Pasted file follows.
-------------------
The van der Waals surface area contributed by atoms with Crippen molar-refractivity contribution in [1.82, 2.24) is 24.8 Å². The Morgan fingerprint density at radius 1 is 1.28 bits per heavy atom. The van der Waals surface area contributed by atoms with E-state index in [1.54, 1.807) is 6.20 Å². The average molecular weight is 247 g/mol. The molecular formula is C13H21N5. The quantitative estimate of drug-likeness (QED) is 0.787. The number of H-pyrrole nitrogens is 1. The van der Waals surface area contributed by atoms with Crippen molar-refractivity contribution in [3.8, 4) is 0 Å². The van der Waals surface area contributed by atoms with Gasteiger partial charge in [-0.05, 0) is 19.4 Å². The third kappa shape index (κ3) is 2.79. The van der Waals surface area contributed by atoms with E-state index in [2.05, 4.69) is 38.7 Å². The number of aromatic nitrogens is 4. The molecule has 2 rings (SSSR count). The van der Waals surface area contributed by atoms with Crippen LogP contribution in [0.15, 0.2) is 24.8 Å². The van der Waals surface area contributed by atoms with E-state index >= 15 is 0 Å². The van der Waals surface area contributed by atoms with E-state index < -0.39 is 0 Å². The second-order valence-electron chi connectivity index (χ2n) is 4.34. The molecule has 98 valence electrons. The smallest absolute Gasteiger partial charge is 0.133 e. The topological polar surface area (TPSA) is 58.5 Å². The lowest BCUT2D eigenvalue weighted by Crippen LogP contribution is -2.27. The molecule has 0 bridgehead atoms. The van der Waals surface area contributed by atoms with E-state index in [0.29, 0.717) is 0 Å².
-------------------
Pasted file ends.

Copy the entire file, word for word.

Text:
The van der Waals surface area contributed by atoms with Crippen molar-refractivity contribution in [1.82, 2.24) is 24.8 Å². The Morgan fingerprint density at radius 1 is 1.28 bits per heavy atom. The van der Waals surface area contributed by atoms with E-state index in [1.54, 1.807) is 6.20 Å². The average molecular weight is 247 g/mol. The molecular formula is C13H21N5. The quantitative estimate of drug-likeness (QED) is 0.787. The number of H-pyrrole nitrogens is 1. The van der Waals surface area contributed by atoms with Crippen molar-refractivity contribution in [3.8, 4) is 0 Å². The van der Waals surface area contributed by atoms with Gasteiger partial charge in [-0.05, 0) is 19.4 Å². The third kappa shape index (κ3) is 2.79. The van der Waals surface area contributed by atoms with E-state index in [2.05, 4.69) is 38.7 Å². The number of aromatic nitrogens is 4. The molecule has 2 rings (SSSR count). The van der Waals surface area contributed by atoms with Crippen LogP contribution in [0.15, 0.2) is 24.8 Å². The van der Waals surface area contributed by atoms with E-state index >= 15 is 0 Å². The van der Waals surface area contributed by atoms with E-state index < -0.39 is 0 Å². The second-order valence-electron chi connectivity index (χ2n) is 4.34. The molecule has 98 valence electrons. The smallest absolute Gasteiger partial charge is 0.133 e. The topological polar surface area (TPSA) is 58.5 Å². The lowest BCUT2D eigenvalue weighted by Crippen LogP contribution is -2.27. The molecule has 0 bridgehead atoms. The van der Waals surface area contributed by atoms with E-state index in [0.29, 0.717) is 0 Å².